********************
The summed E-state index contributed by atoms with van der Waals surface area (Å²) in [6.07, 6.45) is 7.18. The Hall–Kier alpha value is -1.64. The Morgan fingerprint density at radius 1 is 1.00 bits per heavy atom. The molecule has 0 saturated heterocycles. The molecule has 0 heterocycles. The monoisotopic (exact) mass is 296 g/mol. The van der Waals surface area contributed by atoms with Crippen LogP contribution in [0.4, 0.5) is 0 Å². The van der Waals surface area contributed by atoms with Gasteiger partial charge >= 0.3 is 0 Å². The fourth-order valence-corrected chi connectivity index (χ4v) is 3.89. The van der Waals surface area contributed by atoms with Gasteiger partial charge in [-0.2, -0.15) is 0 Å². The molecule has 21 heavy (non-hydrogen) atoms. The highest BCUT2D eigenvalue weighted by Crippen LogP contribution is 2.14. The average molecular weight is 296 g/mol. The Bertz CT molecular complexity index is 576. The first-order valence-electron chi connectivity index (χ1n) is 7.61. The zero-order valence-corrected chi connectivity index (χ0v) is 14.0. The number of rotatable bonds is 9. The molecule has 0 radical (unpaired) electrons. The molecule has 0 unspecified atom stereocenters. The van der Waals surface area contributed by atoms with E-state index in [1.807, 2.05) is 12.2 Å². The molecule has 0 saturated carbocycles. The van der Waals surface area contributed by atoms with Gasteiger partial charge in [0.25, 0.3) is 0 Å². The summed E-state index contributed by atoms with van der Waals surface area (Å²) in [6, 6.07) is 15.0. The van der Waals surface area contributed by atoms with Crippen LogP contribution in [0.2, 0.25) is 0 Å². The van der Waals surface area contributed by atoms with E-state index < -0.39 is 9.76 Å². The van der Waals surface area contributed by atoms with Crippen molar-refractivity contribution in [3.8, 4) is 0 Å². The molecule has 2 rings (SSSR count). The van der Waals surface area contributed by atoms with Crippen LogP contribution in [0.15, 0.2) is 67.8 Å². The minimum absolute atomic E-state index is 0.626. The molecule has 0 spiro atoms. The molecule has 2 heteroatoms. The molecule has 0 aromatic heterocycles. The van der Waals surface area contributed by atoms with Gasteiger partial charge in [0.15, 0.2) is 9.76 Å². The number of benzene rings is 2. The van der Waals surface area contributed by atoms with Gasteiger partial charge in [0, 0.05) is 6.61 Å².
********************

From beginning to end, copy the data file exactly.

The summed E-state index contributed by atoms with van der Waals surface area (Å²) in [6.07, 6.45) is 7.18. The Hall–Kier alpha value is -1.64. The Morgan fingerprint density at radius 1 is 1.00 bits per heavy atom. The molecule has 0 saturated heterocycles. The molecule has 0 heterocycles. The monoisotopic (exact) mass is 296 g/mol. The van der Waals surface area contributed by atoms with Crippen LogP contribution in [0.4, 0.5) is 0 Å². The van der Waals surface area contributed by atoms with Gasteiger partial charge >= 0.3 is 0 Å². The fourth-order valence-corrected chi connectivity index (χ4v) is 3.89. The van der Waals surface area contributed by atoms with Gasteiger partial charge in [-0.2, -0.15) is 0 Å². The molecule has 21 heavy (non-hydrogen) atoms. The highest BCUT2D eigenvalue weighted by Crippen LogP contribution is 2.14. The average molecular weight is 296 g/mol. The Bertz CT molecular complexity index is 576. The first-order valence-electron chi connectivity index (χ1n) is 7.61. The zero-order valence-corrected chi connectivity index (χ0v) is 14.0. The number of rotatable bonds is 9. The molecule has 0 radical (unpaired) electrons. The molecule has 0 unspecified atom stereocenters. The van der Waals surface area contributed by atoms with E-state index in [1.807, 2.05) is 12.2 Å². The molecule has 0 saturated carbocycles. The van der Waals surface area contributed by atoms with Gasteiger partial charge in [0.25, 0.3) is 0 Å². The summed E-state index contributed by atoms with van der Waals surface area (Å²) in [6, 6.07) is 15.0. The van der Waals surface area contributed by atoms with Crippen LogP contribution in [0.2, 0.25) is 0 Å². The van der Waals surface area contributed by atoms with E-state index < -0.39 is 9.76 Å². The van der Waals surface area contributed by atoms with Crippen molar-refractivity contribution in [3.8, 4) is 0 Å². The molecule has 2 rings (SSSR count). The van der Waals surface area contributed by atoms with Crippen LogP contribution in [0.15, 0.2) is 67.8 Å². The minimum absolute atomic E-state index is 0.626. The molecule has 0 spiro atoms. The molecule has 2 heteroatoms. The molecule has 0 aromatic heterocycles. The van der Waals surface area contributed by atoms with Gasteiger partial charge in [0.15, 0.2) is 9.76 Å². The number of benzene rings is 2. The van der Waals surface area contributed by atoms with Gasteiger partial charge in [0, 0.05) is 6.61 Å².